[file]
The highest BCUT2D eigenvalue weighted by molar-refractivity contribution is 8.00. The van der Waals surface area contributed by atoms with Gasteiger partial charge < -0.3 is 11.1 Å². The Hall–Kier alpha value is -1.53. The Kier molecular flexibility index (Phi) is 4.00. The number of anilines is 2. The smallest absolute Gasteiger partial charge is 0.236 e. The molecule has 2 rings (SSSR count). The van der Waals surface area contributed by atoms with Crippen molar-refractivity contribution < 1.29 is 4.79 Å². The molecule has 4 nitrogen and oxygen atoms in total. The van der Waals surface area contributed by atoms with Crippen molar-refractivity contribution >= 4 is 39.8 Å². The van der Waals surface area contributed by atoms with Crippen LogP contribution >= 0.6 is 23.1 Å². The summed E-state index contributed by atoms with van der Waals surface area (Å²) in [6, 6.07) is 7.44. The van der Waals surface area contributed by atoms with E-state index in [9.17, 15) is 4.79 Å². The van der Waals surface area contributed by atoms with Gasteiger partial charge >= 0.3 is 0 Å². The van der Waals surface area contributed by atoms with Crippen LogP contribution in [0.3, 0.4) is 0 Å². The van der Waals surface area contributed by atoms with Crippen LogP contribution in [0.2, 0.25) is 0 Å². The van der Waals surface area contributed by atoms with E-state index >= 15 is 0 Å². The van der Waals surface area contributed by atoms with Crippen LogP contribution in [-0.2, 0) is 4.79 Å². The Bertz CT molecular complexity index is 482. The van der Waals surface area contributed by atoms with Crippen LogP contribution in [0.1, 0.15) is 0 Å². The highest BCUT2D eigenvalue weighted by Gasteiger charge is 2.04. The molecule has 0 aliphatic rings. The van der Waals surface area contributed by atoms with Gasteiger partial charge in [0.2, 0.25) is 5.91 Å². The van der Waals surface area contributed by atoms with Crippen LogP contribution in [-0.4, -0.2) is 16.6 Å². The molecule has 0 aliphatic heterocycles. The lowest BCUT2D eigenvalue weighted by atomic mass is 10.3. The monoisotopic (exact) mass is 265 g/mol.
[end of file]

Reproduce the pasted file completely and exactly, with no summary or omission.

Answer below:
The highest BCUT2D eigenvalue weighted by molar-refractivity contribution is 8.00. The van der Waals surface area contributed by atoms with Gasteiger partial charge < -0.3 is 11.1 Å². The Hall–Kier alpha value is -1.53. The Kier molecular flexibility index (Phi) is 4.00. The number of anilines is 2. The smallest absolute Gasteiger partial charge is 0.236 e. The molecule has 2 rings (SSSR count). The van der Waals surface area contributed by atoms with Crippen molar-refractivity contribution < 1.29 is 4.79 Å². The molecule has 4 nitrogen and oxygen atoms in total. The van der Waals surface area contributed by atoms with Crippen molar-refractivity contribution >= 4 is 39.8 Å². The van der Waals surface area contributed by atoms with Crippen LogP contribution >= 0.6 is 23.1 Å². The summed E-state index contributed by atoms with van der Waals surface area (Å²) in [6, 6.07) is 7.44. The van der Waals surface area contributed by atoms with E-state index in [9.17, 15) is 4.79 Å². The van der Waals surface area contributed by atoms with Gasteiger partial charge >= 0.3 is 0 Å². The van der Waals surface area contributed by atoms with Crippen LogP contribution in [0.3, 0.4) is 0 Å². The van der Waals surface area contributed by atoms with Crippen LogP contribution in [0.2, 0.25) is 0 Å². The van der Waals surface area contributed by atoms with E-state index >= 15 is 0 Å². The van der Waals surface area contributed by atoms with Crippen LogP contribution in [-0.2, 0) is 4.79 Å². The Bertz CT molecular complexity index is 482. The van der Waals surface area contributed by atoms with Crippen LogP contribution in [0.1, 0.15) is 0 Å². The highest BCUT2D eigenvalue weighted by Gasteiger charge is 2.04. The molecule has 0 aliphatic rings. The van der Waals surface area contributed by atoms with Gasteiger partial charge in [0.2, 0.25) is 5.91 Å². The van der Waals surface area contributed by atoms with Crippen LogP contribution in [-0.4, -0.2) is 16.6 Å². The molecule has 0 aliphatic heterocycles. The lowest BCUT2D eigenvalue weighted by atomic mass is 10.3. The monoisotopic (exact) mass is 265 g/mol.